interview Olivier Lopez, cyber assurance
  • Interview

Protecting Against Cyber Attacks

"The objective of the Treasury's report is to promote the development of the cyber risk insurance market” --Olivier Lopez

As cyber attacks on businesses intensify, the French Treasury has brought together insurance companies, government departments, business representatives and academic experts, including researchers from Sorbonne University, to draft a report. Its objective: to develop cyber risk insurance in order to strengthen the resilience of the French economic fabric. Olivier Lopez, director of ISUP, participated in the work.

Can you explain to us what cyber risk is?

Olivier Lopez: Cyber risk is a very broad topic. It covers all the incidents that can occur when information systems are diverted from their primary use, whether unintentionally, like the fire at the OVH data center in Strasbourg a few years ago, or intentionally, like the hacking driven by cyber criminal groups or states.

What are the main risks in cybersecurity?

O.L: In the field of cyber insurance, it is mainly companies that are concerned for the moment. There can be several types of cybersecurity risks: first of all, the loss of business if, for example, machines and equipment no longer function. This was the case with the production lines of the Renault factories that were blocked due to a massive hacking during the Wannacry attack. Attacks can also block information systems, customer files, order history or delivery data. Imagine an online retail site hacked and unavailable during Black Friday or the holiday season...

There may even be physical risks. We saw this with the cyber attack on the Düsseldorf hospital in Germany in 2020. The hospital was blocked, they could not operate on any more patients, one of them had to be transferred urgently to another infrastructure and unfortunately died during the transfer. Closer to home, the hospital in Corbeil-Essonnes was targeted by hackers who demanded a ransom to unlock the systems, with the additional threat of disclosing patient data.

Another risk is that of a complete shutdown of society if there is a massive cyber attack on institutions such as train stations or nuclear power plants. This is called a cyber hurricane. These different disaster scenarios are studied by the National Defense, but they must also be addressed by all risk management players, including insurers and actuaries.
Finally, companies targeted by attacks can also suffer damage to their reputation in the event of leaked offensive emails, for example.

Sorbonne University has participated in the working group on cyber insurance set up by the French Treasury. In what way are we legitimate on this subject?

O.L: With ISUP, Sorbonne University provides advanced training in actuarial science, for example, in the field of risk quantification. This is mainly in insurance and finance, but we also aim to respond to all of society's risks and contribute to their management. We deliver 130 to 140 diplomas per year in the field, half of them in continuing education, which makes us a privileged contact in the field.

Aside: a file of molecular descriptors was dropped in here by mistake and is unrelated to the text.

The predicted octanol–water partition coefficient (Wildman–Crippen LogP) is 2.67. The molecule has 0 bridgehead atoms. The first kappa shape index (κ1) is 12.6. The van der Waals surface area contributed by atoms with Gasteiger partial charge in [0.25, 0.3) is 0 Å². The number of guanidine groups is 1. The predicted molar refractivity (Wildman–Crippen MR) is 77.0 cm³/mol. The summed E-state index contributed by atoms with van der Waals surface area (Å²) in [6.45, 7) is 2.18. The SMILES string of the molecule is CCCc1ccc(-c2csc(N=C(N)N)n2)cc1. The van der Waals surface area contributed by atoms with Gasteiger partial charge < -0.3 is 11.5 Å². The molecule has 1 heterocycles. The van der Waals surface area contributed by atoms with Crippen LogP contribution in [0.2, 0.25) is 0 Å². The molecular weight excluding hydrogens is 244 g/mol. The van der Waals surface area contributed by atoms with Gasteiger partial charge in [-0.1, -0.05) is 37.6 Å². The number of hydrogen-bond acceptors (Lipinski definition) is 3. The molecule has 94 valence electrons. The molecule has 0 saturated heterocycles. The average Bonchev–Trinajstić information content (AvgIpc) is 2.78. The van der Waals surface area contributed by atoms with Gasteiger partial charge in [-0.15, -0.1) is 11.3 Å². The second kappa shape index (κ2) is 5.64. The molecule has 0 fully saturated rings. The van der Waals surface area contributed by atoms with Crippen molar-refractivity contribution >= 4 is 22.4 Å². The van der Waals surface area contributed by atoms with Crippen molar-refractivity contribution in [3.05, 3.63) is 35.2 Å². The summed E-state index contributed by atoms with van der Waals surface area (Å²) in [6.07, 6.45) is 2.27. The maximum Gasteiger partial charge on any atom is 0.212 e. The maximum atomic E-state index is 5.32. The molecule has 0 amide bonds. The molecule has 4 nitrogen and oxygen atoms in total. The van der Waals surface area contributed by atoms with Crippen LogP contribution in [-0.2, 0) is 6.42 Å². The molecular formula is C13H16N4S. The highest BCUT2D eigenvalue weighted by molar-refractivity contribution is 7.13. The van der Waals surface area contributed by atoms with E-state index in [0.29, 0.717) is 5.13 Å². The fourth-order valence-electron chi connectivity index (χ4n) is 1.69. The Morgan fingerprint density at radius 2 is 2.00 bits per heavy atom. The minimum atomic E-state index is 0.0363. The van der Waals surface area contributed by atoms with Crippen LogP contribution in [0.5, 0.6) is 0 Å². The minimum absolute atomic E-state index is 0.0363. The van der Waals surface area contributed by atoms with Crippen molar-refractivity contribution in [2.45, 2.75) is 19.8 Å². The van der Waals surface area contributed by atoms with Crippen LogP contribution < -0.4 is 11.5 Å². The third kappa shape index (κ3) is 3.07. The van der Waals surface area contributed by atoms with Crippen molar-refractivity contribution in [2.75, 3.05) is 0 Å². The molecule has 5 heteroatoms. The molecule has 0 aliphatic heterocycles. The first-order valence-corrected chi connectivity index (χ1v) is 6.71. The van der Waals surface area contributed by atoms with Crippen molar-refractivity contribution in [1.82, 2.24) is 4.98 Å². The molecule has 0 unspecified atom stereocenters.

We also have, since 2017, a research project that is quite unique in Europe on all issues of cyber insurance, in partnership with ENSAE and the Risk Foundation. In this capacity, Sorbonne University was included in the panel of experts who contributed to the report of the Treasury's General Directorate. With our colleagues from the Institute of Actuaries, which represents the actuarial profession in France, we sought to transmit our scientific and methodological approach to these issues in the analysis of this cyber risk. We are very pleased to have been able to contribute to the work of the financial administration, which is consistent with our role of producing research that is intended to be of public interest.

What is the objective of the report written by the Treasury?

O.L: It is important to know that the cyber insurance market has not yet found its convergence, its mode of operation, at least that is my analysis as a researcher. Cyber risk is still relatively uninsured. Companies have difficulty understanding this risk and it is difficult for insurance professionals to estimate its impact.

This report should help anticipate the risks but also provide a response in terms of financial protection and compensation.

The work of the Treasury Department is very ambitious and, in my opinion, extremely positive if we want France to play a key role in the development of this new insurance segment. The objective of the report is to promote the development of the cyber risk insurance market to strengthen the resilience of our economy, and we feel that it can be the first step that can lead to making Paris a global center of expertise in this area.

What actions will follow from this?

O.L: A number of recommendations have been made. In addition to clarifying the legal framework for cyber risk insurance, in my field of expertise, I would highlight the need to better anticipate and quantify the risks. If we want to analyze and model them, we need data. There is a lot of thinking about how to structure this data in order to better measure cyber risk.

I am also convinced that our scientific approach can play an important role in the development of innovative insurance products and the emergence of best practices. In the case of ransomware, for example, it cannot be repeated often enough that it is absolutely necessary to avoid paying this ransom. Our initial work in this area shows that this is not only a moral imperative, but that not paying is in most cases the right thing to do, both individually and collectively. This is one more element to convince people to adopt the right behaviors.

Find the full report on the French Treasury website. (in French)